Hawaii Edition 1945
This nameplate was used in 1945
Elvis Presly is dead 1977
This nameplate was used in 1977

This website was created and maintained from May 2020 to May 2021 to commemorate the 75th anniversary of Stars and Stripes operations in the Pacific.
It will no longer be updated, but we encourage you to explore the site and view content we felt best illustrated Stars and Stripes' continued support of the Pacific theater since 1945.

From the Archives

DODDS principal puts history on display

DODDS principal puts history on display

At Kadena Air Base, educator Greg Apkarian reaches for a picture frame that has a personalized autograph of architect Buckminster Fuller, featured on a 1964 Time magazine front cover.

At Kadena Air Base, educator Greg Apkarian reaches for a picture frame that has a personalized autograph of architect Buckminster Fuller, featured on a 1964 Time magazine front cover.


KADENA AIR BASE, Okinawa — Walking through Greg Apkarian’s office is like walking through time.

By walking through Time.

Rows of framed Time magazine covers with autographs of famous politicians, entertainers, scientists and social activists decorate his office on two walls “loaded with history.”

Etched in ink across each magazine cover are the signatures of notables including Martin Luther King Jr., Bob Hope, Gerald Ford, Robert Kennedy and Ronald Reagan.

Although some of the items likely would generate brisk auction bidding among collectors, Apkarian said he’s not in it for the money.

In the 43 years he’s been a teacher and administrator for Department of Defense Dependent Schools, Apkarian, 72, has made a hobby out of getting autographs from those featured on Time.

“In all my years, I’ve always kept them displayed in my office, where kids can see the collection,” said Apkarian, principal at Okinawa’s Amelia Earhart Elementary School on Kadena.

Most children don’t realize the significance, said the principal, until he tells them to look more closely. When they spot the autographs, he said, they invariably ask, “ ‘Gee, how’d you meet all these people?’ ”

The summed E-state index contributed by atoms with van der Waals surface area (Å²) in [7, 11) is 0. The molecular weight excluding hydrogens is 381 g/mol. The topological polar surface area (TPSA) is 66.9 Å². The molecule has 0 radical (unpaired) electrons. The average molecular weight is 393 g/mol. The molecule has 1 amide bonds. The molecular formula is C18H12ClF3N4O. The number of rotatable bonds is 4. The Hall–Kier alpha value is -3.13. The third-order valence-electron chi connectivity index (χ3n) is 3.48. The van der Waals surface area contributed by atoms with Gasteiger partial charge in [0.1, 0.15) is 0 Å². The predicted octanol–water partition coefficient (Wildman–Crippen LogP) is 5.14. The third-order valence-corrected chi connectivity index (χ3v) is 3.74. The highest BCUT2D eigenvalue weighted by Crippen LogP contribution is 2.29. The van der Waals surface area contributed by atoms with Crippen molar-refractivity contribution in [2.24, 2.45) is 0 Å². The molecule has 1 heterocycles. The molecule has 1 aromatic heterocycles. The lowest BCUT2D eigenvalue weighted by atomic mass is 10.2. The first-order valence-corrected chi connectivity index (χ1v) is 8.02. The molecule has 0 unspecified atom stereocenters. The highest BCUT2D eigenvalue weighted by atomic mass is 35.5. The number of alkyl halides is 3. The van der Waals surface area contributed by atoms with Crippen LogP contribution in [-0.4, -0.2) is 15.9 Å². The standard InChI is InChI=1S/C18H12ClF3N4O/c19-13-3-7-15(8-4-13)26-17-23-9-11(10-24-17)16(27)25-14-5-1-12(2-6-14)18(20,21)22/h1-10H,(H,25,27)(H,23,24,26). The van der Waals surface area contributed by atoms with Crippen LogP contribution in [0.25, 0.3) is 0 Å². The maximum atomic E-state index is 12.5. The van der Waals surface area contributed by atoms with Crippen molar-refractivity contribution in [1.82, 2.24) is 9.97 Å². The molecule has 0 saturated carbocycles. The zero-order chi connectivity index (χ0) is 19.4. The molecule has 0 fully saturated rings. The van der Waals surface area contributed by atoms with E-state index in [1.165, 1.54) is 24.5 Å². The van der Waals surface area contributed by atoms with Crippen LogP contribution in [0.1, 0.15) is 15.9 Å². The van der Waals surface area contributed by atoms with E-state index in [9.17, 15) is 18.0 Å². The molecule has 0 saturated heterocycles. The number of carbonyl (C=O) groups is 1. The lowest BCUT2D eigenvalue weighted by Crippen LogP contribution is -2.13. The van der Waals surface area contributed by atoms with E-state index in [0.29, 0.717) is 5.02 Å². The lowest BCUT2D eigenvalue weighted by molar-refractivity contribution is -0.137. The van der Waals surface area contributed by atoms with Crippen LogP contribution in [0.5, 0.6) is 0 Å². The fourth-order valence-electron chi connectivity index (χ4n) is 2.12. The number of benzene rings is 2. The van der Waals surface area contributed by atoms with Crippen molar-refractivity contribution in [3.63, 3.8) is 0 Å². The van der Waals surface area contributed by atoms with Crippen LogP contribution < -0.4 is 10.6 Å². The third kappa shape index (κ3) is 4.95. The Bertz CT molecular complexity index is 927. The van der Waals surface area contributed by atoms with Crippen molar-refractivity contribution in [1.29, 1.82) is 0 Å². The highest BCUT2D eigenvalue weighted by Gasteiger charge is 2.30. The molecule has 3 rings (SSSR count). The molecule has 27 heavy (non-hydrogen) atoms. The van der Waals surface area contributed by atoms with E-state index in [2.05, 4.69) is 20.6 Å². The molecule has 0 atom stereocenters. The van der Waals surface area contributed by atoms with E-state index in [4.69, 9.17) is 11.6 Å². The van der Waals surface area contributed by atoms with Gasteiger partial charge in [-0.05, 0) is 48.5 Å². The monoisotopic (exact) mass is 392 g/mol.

Apkarian said he typically sends off the magazine covers with letters explaining he’s a history buff collecting autographs of Time celebrities who have shaped history. In most cases, he said, he gets positive responses. A few times, he had to make repeated requests but said perseverance usually pays off.

Such was the case with former President Lyndon B. Johnson, recalled Apkarian. Several times Johnson’s office returned facsimiles but not an original signature on a Time photograph of the president with Vice President Hubert Humphrey. After getting a signature from Humphrey, Apkarian resent the Time photo cover to Johnson asking why the president couldn’t sign his name like the vice president did. It worked.

Apkarian said he has sent several requests to former President Bill Clinton but has yet to get that Time photo signed, although Clinton did send a signed presidential photograph. It joins other autographed photos of celebrities such as Walter Cronkite and dignitaries such as Ethiopia’s last emperor Haile Selassie, whom Apkarian met while serving as a DODDS principal in Addis Ababa in the early 1970s.

Getting the emperor to sign a photo took years of repeated requests. Of his entire collection of autographed memorabilia, Apkarian said, the Selassie photo likely has the most monetary value: Selassie had a reputation of not giving autographs.

As America marked Bob Hope’s 100th birthday last week, Apkarian said, he felt added emotion because he has the legendary entertainer’s autographed Time photo on his wall.

But the items with the most emotional value, he said, came from Martin Luther King Jr.

King was the first to respond to Apkarian’s requests. The civil rights leader signed and returned a 1964 Time photo cover announcing his selection as Time’s Man of the Year and also enclosed a “very nice letter,” which also hangs on Apkarian’s office wall.

When someone of such stature takes the time to write back, Apkarian said, “It says the person I’m writing to is human and doesn’t think of himself as above the rest of us.”

The educator, who will retire at the end of the school year and take his collection with him to Florida, said he’s encouraged to see how his hobby has motivated others. He said former students have told him they’re now seeking and receiving autographs from those who make the covers of today’s publications.

Apkarian began his DODDS career in 1960 in France and spent most of the next 25 years at DODDS schools in Germany, Italy and Ethiopia. He’s been at Kadena since 1985.